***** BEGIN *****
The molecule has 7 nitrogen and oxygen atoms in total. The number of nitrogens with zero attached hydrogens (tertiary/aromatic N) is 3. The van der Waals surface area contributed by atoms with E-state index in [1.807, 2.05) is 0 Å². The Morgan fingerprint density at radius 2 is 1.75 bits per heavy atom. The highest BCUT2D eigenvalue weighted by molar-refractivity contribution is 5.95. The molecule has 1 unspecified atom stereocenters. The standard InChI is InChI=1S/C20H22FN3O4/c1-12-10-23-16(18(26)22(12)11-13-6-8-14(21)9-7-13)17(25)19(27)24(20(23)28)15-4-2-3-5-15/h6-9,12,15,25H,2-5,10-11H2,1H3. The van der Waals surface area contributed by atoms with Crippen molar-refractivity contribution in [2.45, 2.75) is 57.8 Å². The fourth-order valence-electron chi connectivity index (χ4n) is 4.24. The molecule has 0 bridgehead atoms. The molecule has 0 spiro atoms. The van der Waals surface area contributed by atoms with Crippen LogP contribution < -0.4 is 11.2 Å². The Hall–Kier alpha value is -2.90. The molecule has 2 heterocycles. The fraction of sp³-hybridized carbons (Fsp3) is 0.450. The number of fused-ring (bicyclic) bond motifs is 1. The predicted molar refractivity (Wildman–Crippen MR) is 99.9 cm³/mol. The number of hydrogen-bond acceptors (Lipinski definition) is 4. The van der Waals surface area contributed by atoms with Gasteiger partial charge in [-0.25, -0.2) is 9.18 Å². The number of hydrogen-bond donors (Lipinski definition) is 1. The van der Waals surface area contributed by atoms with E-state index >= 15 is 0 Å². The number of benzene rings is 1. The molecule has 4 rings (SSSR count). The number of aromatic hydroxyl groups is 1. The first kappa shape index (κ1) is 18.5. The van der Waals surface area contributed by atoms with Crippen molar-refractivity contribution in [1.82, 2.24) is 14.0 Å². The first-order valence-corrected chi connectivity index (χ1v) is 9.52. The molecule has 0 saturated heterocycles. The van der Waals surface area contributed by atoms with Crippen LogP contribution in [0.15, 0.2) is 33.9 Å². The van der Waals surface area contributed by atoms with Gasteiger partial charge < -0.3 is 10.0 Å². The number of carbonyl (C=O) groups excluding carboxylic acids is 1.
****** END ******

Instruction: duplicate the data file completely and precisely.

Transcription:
The molecule has 7 nitrogen and oxygen atoms in total. The number of nitrogens with zero attached hydrogens (tertiary/aromatic N) is 3. The van der Waals surface area contributed by atoms with E-state index in [1.807, 2.05) is 0 Å². The Morgan fingerprint density at radius 2 is 1.75 bits per heavy atom. The highest BCUT2D eigenvalue weighted by molar-refractivity contribution is 5.95. The molecule has 1 unspecified atom stereocenters. The standard InChI is InChI=1S/C20H22FN3O4/c1-12-10-23-16(18(26)22(12)11-13-6-8-14(21)9-7-13)17(25)19(27)24(20(23)28)15-4-2-3-5-15/h6-9,12,15,25H,2-5,10-11H2,1H3. The van der Waals surface area contributed by atoms with Crippen molar-refractivity contribution in [2.45, 2.75) is 57.8 Å². The fourth-order valence-electron chi connectivity index (χ4n) is 4.24. The molecule has 0 bridgehead atoms. The molecule has 0 spiro atoms. The van der Waals surface area contributed by atoms with Crippen LogP contribution < -0.4 is 11.2 Å². The Hall–Kier alpha value is -2.90. The molecule has 2 heterocycles. The fraction of sp³-hybridized carbons (Fsp3) is 0.450. The number of fused-ring (bicyclic) bond motifs is 1. The predicted molar refractivity (Wildman–Crippen MR) is 99.9 cm³/mol. The number of hydrogen-bond acceptors (Lipinski definition) is 4. The van der Waals surface area contributed by atoms with Gasteiger partial charge in [-0.25, -0.2) is 9.18 Å². The number of hydrogen-bond donors (Lipinski definition) is 1. The van der Waals surface area contributed by atoms with E-state index >= 15 is 0 Å². The number of benzene rings is 1. The molecule has 4 rings (SSSR count). The number of aromatic hydroxyl groups is 1. The first kappa shape index (κ1) is 18.5. The van der Waals surface area contributed by atoms with Crippen molar-refractivity contribution in [1.82, 2.24) is 14.0 Å². The first-order valence-corrected chi connectivity index (χ1v) is 9.52. The molecule has 0 saturated heterocycles. The van der Waals surface area contributed by atoms with Crippen LogP contribution in [0.15, 0.2) is 33.9 Å². The van der Waals surface area contributed by atoms with Gasteiger partial charge < -0.3 is 10.0 Å². The number of carbonyl (C=O) groups excluding carboxylic acids is 1.